haii to hnvo CTmrles Snntnef ami
l'oai Cot w n brought into social con
net for an hottf? Sumner always felt
jf a joke as ho wouiel the handles of
l bat i cry, anil tho result was u shock.
'le l.ateel a joker. Corwin was cor
rtiscating w.lh w.l and fun in spilo of
liiusrlf. He was the greatest states
atau and vvit combined tlie country
aas ever produced. Ho d cd at last a
fern have mectt a vast dischurgo of
,ect Hushing t,n,l Hhnniiiat ng, nnd
.hen suddenly all was darkness for
iver. I. ucoiti, however, was more
jritu. lie was not so royally a laugher
is C cirvviu. lint what would v
;o ee the span in I'ar.-idise?
AIM OK MAKtNc; LAlfJIITF.l!.
Jo'.ni 1!. (lough's l-et 111 ng was to
:c!l .lit audience that ho intended very
loon io nuke thorn laugh laugh at
.om-thiiig silly. He gave, thotii piepar
tuuy not eo liial what ho was going to
itiy aiiiounted to notliiug; was not
ioith laiioniiig at: yet they would all
i!iii;.-li iheiitseives tired, 'lhen ho went
!i r, ol:y to do it. And they always
h i laugh: and then looked at each
,'il.iT to see what thuy wetu laughing
it. No one ever found out. ami Joint
ia.il to tiieni: 1 told yoti so.'1 Ho had
he art of making laughter. He was
aoi hinisolf a good laugher by any
jieastire. In private he was decidedly
i sober, matter-of-fact man.
There i not an animal that I know of
that does not try to laugh, and make;
ionic approach to it, only none of tlieiu
taw ii' good laugh ng muscles ns we
mve. It is partly a matter of cheeks,
'iut what a j dly nll'air a dog is when
ii s master ionics home! lie splits up
t rearing laugh between li.s head and
a.l. lietween tho two his whole body
,v contorted into grins that finally work
nil" as baths. They say wild dogs do
.ot bark, ll is because they do not
ou should always have for a family
Jocior a man who can laugh. A laugh
nee saved my life. It never is so ttsc
i;tl as by way of medicament. Aly dou
or tells a good story and has a genu ne
itnile. .Smiles are generally hail' genii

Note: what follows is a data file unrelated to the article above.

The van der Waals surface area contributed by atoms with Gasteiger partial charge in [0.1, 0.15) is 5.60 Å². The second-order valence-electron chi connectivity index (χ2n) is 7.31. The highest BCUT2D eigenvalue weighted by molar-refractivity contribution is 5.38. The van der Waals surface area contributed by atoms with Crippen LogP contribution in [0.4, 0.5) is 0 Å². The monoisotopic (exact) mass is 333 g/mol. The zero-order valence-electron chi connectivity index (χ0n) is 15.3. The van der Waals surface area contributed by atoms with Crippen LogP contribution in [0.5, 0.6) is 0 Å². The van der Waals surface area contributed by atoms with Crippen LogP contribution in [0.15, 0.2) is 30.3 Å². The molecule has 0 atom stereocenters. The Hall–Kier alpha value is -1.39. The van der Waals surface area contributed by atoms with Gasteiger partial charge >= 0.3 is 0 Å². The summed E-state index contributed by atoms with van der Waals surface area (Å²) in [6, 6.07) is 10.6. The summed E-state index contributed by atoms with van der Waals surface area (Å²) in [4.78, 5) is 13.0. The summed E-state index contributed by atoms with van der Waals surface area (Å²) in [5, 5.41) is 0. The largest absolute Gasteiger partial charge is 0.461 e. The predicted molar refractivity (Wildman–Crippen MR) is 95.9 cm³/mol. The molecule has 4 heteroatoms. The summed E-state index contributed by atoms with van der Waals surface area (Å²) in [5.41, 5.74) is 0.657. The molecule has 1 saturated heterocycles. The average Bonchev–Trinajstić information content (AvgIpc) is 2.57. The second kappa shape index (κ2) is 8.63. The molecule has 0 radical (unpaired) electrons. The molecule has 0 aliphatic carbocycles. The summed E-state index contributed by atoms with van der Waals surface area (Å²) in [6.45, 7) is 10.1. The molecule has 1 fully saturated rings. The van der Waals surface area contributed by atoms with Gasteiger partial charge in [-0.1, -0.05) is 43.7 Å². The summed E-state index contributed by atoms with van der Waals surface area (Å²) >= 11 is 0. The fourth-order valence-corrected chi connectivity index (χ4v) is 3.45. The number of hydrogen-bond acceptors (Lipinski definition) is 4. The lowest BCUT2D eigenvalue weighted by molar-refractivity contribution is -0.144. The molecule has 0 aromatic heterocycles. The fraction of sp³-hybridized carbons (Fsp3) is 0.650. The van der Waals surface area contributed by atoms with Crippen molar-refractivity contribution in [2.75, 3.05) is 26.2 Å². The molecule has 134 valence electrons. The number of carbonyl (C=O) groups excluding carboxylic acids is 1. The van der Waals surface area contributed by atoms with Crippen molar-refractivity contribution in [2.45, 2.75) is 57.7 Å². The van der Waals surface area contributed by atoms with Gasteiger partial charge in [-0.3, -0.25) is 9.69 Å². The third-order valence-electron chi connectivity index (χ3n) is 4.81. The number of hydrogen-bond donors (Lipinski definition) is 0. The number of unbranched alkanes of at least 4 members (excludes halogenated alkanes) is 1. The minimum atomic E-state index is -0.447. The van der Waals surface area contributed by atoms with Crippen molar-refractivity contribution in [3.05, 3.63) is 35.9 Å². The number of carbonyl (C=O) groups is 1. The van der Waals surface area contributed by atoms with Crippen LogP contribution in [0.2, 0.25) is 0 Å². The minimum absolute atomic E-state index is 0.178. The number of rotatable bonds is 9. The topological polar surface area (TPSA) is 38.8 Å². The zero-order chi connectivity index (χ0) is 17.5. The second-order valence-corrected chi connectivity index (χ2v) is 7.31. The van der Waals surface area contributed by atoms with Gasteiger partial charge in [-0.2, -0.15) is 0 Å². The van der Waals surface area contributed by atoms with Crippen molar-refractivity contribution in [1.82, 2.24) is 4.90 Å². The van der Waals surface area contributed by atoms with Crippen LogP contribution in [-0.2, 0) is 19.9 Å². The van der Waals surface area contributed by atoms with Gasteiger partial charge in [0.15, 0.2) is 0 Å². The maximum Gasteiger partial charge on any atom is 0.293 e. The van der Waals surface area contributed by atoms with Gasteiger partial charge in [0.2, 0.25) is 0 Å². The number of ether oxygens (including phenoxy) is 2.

iic. They are mo-tly grins not sniotli
;red. When your doctor looks checr
:ul and hopcltil, you catch it of him.
'i iieolii. hearing tho country on Ins
.o:i't in hours of disaster, fortunately
loultl laugh General W. Julian tells
;s that when Lincoln approached the
anghiiig spot in a good story, he
nnuld lilt his left foot to h s right knee,
vtid clinch ng his foot with both hands
mid bending forvvaid his whole fratuo
on ulscil with his sensations of delight.
Wlir.N WASIIIMITON l.Al'C.lini).
Washington N never known to have
auglied lint once. It was at Valley
Forge. He had ordered that whoever.
) llicer or private, goi drunk should bo
oinpelied lo cut a .sttinii iu pieces.
'Allele the camp was formed these
tumps were civ ei'abiiiul.uit. Olio
i. orniiig wIi.Ih making his tour of ob
'eival on lie came upon a sold. or who
as chopping out tin: very lasl slump,
i'.'.ishiiigton ealled to liim pleasantly,
Well, gool follow, you hac! found
lie last stump." "Yes, sir," growled
he man, and now when an olliecr
els drunk there won'l bo a slump left
or him.'' 'Ihe General laughed heart
v and looked at his ollieers as if lhen;
.eio some of them enl.lled lol'ei.'l relief.
Carl vie. in '-Sartor Kesarttts," tells
if laughter tlod takes in (lie whole
nan, from head , to heeds. 1 hero are
is many styles of laughter as there arc
iiighcrs. Une begins slowly, tho fun
ji-ntly creep? out, along the risible
imseles; tneii the hands 11 v up, the